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Trichuris suis induces human non-classical patrolling monocytes via the mannose receptor and PKC: implications for multiple sclerosis.

Kooij G, Braster R, Koning JJ, Laan LC, van Vliet SJ, Los T, Eveleens AM, van der Pol SM, Förster-Waldl E, Boztug K, Belot A, Szilagyi K, van den Berg TK, van Buul JD, van Egmond M, de Vries HE, Cummings RD, Dijkstra CD, van Die I - Acta Neuropathol Commun (2015)

Bottom Line: The inverse correlation between prevalence of auto-immune disorders like the chronic neuro-inflammatory disease multiple sclerosis (MS) and the occurrence of helminth (worm) infections, suggests that the helminth-trained immune system is protective against auto-immunity.As monocytes are regarded as crucial players in the pathogenesis of auto-immune diseases, we explored the hypothesis that these innate effector cells are prime targets for helminths to exert their immunomodulatory effects.This study provides comprehensive mechanistic insight into helminth-induced immunomodulation, which can be therapeutically exploited to combat various auto-immune disorders.

View Article: PubMed Central - PubMed

Affiliation: Department of Molecular Cell Biology and Immunology, Neuroscience Campus Amsterdam, VU University Medical Center, P.O. Box 7057, 1007 MB, Amsterdam, The Netherlands. G.kooij@vumc.nl.

ABSTRACT

Introduction: The inverse correlation between prevalence of auto-immune disorders like the chronic neuro-inflammatory disease multiple sclerosis (MS) and the occurrence of helminth (worm) infections, suggests that the helminth-trained immune system is protective against auto-immunity. As monocytes are regarded as crucial players in the pathogenesis of auto-immune diseases, we explored the hypothesis that these innate effector cells are prime targets for helminths to exert their immunomodulatory effects.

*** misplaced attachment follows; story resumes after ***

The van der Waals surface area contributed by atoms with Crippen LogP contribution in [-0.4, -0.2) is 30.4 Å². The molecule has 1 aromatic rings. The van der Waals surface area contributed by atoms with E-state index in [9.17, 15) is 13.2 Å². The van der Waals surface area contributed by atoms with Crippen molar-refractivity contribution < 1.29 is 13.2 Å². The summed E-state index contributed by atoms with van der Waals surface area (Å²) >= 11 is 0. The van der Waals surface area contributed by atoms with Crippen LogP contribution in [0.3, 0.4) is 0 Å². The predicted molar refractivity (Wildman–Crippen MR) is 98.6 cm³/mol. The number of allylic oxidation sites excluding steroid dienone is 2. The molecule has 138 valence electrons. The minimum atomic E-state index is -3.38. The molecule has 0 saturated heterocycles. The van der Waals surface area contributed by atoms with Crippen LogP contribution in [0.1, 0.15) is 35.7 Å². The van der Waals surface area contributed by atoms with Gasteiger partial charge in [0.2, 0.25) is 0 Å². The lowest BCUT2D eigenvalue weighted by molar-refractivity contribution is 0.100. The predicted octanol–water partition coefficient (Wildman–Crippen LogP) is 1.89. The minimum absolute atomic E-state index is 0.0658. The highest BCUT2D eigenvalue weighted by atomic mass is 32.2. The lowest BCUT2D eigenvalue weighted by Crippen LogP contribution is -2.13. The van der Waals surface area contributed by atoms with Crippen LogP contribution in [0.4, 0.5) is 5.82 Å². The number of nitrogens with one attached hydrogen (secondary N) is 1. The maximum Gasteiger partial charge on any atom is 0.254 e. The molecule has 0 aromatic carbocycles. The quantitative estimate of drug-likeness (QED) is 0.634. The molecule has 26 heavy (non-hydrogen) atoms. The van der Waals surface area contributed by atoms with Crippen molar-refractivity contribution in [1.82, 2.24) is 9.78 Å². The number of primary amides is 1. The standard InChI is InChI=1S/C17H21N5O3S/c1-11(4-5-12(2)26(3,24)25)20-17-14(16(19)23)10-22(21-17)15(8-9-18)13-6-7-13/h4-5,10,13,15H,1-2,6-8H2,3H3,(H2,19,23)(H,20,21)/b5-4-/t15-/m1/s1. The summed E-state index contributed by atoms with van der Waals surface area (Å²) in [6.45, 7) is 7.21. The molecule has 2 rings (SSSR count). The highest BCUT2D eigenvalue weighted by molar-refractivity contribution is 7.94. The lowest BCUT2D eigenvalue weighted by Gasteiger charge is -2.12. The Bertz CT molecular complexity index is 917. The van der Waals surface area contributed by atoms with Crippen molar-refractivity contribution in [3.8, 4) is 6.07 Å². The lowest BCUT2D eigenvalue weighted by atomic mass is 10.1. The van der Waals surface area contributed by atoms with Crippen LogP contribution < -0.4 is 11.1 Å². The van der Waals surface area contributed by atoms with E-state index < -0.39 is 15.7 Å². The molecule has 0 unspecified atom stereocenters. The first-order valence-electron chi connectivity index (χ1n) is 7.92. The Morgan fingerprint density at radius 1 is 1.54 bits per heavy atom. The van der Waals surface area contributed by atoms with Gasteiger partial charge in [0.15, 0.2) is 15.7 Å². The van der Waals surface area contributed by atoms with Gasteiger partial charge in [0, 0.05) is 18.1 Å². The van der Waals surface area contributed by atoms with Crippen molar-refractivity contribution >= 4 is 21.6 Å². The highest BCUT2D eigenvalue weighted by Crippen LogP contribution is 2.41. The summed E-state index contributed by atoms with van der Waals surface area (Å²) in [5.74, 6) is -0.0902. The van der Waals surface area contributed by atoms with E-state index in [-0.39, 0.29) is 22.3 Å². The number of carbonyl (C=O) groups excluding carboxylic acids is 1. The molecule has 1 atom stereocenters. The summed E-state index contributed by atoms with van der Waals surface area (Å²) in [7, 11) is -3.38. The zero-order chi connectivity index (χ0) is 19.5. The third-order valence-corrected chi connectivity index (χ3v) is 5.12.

Results: Here we show that soluble products of the porcine nematode Trichuris suis (TsSP) are potent in changing the phenotype and function of human monocytes by skewing classical monocytes into anti-inflammatory patrolling cells, which exhibit reduced trans-endothelial migration capacity in an in vitro model of the blood-brain barrier. Mechanistically, we identified the mannose receptor as the TsSP-interacting monocyte receptor and we revealed that specific downstream signalling occurs via protein kinase C (PKC), and in particular PKCδ.

Conclusion: This study provides comprehensive mechanistic insight into helminth-induced immunomodulation, which can be therapeutically exploited to combat various auto-immune disorders.

No MeSH data available.


Related in: MedlinePlus

TsSP induce non-classical human monocytes. Primary human monocytes were cultured for 16 h in the presence or absence of TsSP (40 μg/ml) and subsequently analysed by flow cytometry for classical and non-classical monocyte markers like (a and b) CD14 and CD16 as well as (c-e) CCR2 and CX3CR1 on live gated cells. Experiments were performed in triplicate using cells derived from 5 different human donors and the results are presented by FACS plots (a and c) or the mean percentage of positive cells +/− SEM (b, d and e). *p < 0.05 as determined by Students t test